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Funeral Directors Aren’t So Scary

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6.20.18 Funeral Directors Aren't Scary Blog - M. AllenThis post was first shared on Have the Talk of a Lifetime’s blog on May 4.

When I was in elementary school, I discovered that one of my classmates was the child of a funeral home owner. I pitied this attractive, popular girl for having a parent that my 8-year old brain imagined to be a beady-eyed, sallow-skinned man who lurked around a cobwebbed funeral home on dark and stormy nights. One day she invited me to a birthday party at her home. I accepted despite dreading the thought of meeting her creepy father. To my surprise, on the day of her party, a man resembling Will Ferrell, not Bela Lugosi, greeted me at the door. He was funny, charming and warm. This was a funeral director? I couldn’t believe that all those Hollywood movies got it so wrong. 
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Attitudes About Funeral Service: The Public vs. Funeral Directors, Part III–Cost of Funerals

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May, 2018 Posts - FD Vs. Public, Part 3

Most people don’t like paying for things they don’t want to buy. And most people don’t want to even think about their funerals let alone pay for one. That puzzles funeral directors. They know the great lengths they go to when putting details together for smooth-running ceremonies. According to the National Funeral Directors Association, the average funeral cost $7,360 in 2016. Compare that to an average price of $25,449 for a new car, $35,329 for a wedding and $352,500 for a new home, and funerals start looking like bargain. But not to John Q. Public as demonstrated in the following exchange:

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Attitudes About Funeral Service: The Public vs. Funeral Directors, Part II–Cremation

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May, 2018 Posts - FD Vs. Public, Part 2The percentage of Americans who were cremated reached an all-time high of 50 percent in 2016. Cremation opened the doors for people to hold funeral ceremonies in places that were meaningful to them and gave them more time to consider options. There’s just one problem, and it drives funeral directors crazy: the guest of honor is often conspicuously absent from his or her own funeral. With no body present, people have to imagine to whom they’re paying tribute.

A conversation between a member of the public and funeral director about cremation might go something like this:  Read the rest of this entry »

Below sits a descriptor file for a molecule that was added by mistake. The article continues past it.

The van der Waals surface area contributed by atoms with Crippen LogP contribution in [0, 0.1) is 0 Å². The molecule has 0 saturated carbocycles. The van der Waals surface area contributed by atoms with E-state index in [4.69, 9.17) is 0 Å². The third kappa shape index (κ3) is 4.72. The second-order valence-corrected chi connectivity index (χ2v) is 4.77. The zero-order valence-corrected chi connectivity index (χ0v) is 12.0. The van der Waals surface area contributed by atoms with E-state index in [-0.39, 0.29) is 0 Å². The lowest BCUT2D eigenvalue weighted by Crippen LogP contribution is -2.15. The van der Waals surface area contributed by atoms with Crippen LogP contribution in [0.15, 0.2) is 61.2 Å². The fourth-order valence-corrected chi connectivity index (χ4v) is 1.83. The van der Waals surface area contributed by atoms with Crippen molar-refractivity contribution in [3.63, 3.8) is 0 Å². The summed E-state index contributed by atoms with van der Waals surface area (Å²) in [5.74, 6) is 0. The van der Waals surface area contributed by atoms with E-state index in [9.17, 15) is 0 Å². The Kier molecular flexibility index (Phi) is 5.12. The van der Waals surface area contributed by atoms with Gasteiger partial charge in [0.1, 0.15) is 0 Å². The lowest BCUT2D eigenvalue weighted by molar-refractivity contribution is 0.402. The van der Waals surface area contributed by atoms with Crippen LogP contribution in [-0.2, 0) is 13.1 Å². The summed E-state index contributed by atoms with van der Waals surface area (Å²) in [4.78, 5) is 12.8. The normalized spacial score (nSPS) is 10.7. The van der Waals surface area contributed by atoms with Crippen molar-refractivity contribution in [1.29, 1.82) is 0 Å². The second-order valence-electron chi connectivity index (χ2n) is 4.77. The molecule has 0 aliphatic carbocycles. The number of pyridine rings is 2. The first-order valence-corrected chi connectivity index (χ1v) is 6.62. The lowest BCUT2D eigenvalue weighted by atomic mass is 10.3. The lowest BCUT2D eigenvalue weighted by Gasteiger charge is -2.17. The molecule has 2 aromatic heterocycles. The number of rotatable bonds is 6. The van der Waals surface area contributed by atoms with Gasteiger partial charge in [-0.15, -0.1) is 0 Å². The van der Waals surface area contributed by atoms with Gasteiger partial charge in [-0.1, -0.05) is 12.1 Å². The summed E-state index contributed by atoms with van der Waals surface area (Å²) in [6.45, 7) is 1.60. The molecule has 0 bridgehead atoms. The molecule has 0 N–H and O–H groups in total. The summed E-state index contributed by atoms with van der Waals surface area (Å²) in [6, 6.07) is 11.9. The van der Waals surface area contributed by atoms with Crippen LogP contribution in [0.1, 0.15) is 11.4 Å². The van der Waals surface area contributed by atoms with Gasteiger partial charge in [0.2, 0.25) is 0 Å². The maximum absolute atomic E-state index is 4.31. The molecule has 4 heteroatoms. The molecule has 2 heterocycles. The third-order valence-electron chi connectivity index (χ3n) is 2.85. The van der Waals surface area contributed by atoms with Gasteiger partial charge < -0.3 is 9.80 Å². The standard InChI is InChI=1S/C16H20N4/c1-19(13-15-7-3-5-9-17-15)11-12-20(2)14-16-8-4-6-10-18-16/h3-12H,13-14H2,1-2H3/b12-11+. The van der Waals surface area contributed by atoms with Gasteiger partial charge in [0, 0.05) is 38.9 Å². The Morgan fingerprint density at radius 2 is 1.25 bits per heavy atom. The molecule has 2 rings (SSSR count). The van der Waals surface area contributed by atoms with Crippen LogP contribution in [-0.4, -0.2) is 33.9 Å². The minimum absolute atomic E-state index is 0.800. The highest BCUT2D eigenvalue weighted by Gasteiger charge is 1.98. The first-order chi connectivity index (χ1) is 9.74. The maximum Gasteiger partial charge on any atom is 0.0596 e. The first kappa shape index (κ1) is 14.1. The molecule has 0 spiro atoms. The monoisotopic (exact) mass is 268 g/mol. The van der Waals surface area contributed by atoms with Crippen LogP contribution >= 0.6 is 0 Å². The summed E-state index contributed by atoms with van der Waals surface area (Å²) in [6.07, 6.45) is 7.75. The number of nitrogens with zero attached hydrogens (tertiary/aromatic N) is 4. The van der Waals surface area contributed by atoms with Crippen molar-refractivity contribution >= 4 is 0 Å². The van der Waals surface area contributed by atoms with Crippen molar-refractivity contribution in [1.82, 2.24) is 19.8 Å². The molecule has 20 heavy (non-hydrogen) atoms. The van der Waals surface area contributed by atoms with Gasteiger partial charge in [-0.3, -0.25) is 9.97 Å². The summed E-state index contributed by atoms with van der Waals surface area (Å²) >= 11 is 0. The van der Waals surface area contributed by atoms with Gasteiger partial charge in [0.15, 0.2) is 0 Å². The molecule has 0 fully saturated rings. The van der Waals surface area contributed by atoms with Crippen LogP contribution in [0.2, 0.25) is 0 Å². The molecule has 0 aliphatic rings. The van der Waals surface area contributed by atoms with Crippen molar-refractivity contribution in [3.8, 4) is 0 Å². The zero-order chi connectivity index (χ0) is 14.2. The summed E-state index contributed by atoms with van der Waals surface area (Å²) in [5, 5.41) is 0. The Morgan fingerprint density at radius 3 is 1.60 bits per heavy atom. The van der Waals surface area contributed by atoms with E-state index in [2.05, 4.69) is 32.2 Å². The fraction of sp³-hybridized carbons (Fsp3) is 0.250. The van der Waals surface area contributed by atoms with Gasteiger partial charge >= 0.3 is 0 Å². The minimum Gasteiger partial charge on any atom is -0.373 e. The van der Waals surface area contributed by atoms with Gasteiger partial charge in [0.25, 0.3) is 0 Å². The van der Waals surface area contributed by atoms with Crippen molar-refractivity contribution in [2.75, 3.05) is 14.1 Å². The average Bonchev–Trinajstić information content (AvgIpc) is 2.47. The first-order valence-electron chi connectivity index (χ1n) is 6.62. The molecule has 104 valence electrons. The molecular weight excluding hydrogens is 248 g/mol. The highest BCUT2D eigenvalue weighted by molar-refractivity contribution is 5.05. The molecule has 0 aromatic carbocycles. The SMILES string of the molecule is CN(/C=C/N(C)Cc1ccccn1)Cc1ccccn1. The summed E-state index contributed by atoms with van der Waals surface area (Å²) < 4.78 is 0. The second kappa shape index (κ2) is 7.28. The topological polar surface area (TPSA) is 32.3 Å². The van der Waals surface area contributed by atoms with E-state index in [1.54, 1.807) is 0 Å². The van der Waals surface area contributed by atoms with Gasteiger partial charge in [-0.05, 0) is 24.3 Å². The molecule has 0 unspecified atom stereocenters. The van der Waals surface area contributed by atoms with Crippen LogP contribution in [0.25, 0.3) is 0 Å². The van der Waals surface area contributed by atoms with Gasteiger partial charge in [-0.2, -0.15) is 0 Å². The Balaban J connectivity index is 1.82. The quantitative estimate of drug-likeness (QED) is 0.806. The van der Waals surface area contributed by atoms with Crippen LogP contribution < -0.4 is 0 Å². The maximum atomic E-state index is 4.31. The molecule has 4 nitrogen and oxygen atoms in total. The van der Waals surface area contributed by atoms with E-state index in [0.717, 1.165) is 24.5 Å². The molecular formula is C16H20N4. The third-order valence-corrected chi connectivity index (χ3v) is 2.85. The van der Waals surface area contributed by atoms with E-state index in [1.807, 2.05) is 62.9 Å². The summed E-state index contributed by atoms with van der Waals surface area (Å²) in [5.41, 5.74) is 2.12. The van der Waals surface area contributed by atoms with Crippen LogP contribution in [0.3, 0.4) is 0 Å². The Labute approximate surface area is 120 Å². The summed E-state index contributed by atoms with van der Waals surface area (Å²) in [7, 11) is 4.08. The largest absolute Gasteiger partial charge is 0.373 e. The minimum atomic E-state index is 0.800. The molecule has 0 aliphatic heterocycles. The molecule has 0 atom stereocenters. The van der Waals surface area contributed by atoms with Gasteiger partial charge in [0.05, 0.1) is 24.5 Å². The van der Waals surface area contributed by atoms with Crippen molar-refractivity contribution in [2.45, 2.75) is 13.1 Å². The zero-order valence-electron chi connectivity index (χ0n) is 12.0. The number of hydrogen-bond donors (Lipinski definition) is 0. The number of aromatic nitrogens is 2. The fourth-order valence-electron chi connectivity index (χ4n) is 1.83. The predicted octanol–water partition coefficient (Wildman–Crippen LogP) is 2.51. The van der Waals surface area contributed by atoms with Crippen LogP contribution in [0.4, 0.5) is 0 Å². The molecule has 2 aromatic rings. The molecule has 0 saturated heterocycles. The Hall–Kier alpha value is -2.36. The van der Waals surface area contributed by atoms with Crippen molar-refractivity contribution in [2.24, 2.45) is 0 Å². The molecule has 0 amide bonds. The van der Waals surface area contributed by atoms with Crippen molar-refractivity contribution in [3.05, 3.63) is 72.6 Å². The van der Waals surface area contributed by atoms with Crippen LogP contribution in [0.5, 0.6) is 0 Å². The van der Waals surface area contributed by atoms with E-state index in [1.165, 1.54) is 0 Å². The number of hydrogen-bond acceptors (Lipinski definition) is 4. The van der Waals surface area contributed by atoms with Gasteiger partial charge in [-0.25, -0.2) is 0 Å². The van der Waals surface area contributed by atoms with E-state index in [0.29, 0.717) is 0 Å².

How Your Funeral Home Can Honor Memorial Day

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May, 2018 Memorial Day Cover2In honor of Memorial Day, Americans should take time to remember fallen heroes who sacrificed their lives for our country. As a funeral director, you can make a difference in your community by observing this day of significant importance and encouraging members of your community to do the same.

Looking for ways to do this? Read the rest of this entry »

Attitudes about Funeral Service: The Public Vs. Funeral Directors, Part I – Funerals and Visitations

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May, 2018 Posts - FD Vs. Public, Part 1

When talking about funeral service, one sometimes wonders if the public and members of the funeral profession are from the same planet. Never before have opinions varied so much regarding what families want from memorialization and what funeral professionals think they should experience. To demonstrate the often-wide gap between these two groups’ perspectives, we constructed imaginary conversations between a fictional Johnny Q. Public and an equally fictional Mr. Funeral Director based on articles, research studies, interviews and personal experiences. The first of three blogs examines attitudes about funerals and visitations. Read the rest of this entry »

How to Make a Positive Impression on Families

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May, 2018 Exemplary Service Blog 1
The men and women at Golden Rule funeral homes lead their businesses with compassion, dignity, and the cornerstone philosophy of “service measured not by gold, but by the Golden Rule” (Read more about OGR members here).  As funeral homes treat families with respect, they inevitably make a positive impression, which can lead to return business, word-of-mouth referrals and good reviews. Getting feedback from families is a great way to find out whether families received the service they deserved.

Each year, the Exemplary Service Award is given to the top three nominees chosen by OGR members and is based on family feedback OGR receives through the Family Contact Program. This year’s winners shared how they go above and beyond and make a positive impression on the families they serve. Read the rest of this entry »

Prevent Workplace Harassment in the Funeral Home, Part 2

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1.30.18 Sexual Harassment Featured ImageThis article originally appeared in the 2018 winter issue of OGR’s Independent magazine. This is part 2 of two-part series. By Stephanie Ramsey, The Foresight Companies, LLC 

Last week, OGR’s blog discussed the problem of sexual/sex-based harassment in the workplace and how it’s defined. But what are some examples that might occur at the funeral home according to the EEOC😕   Read the rest of this entry »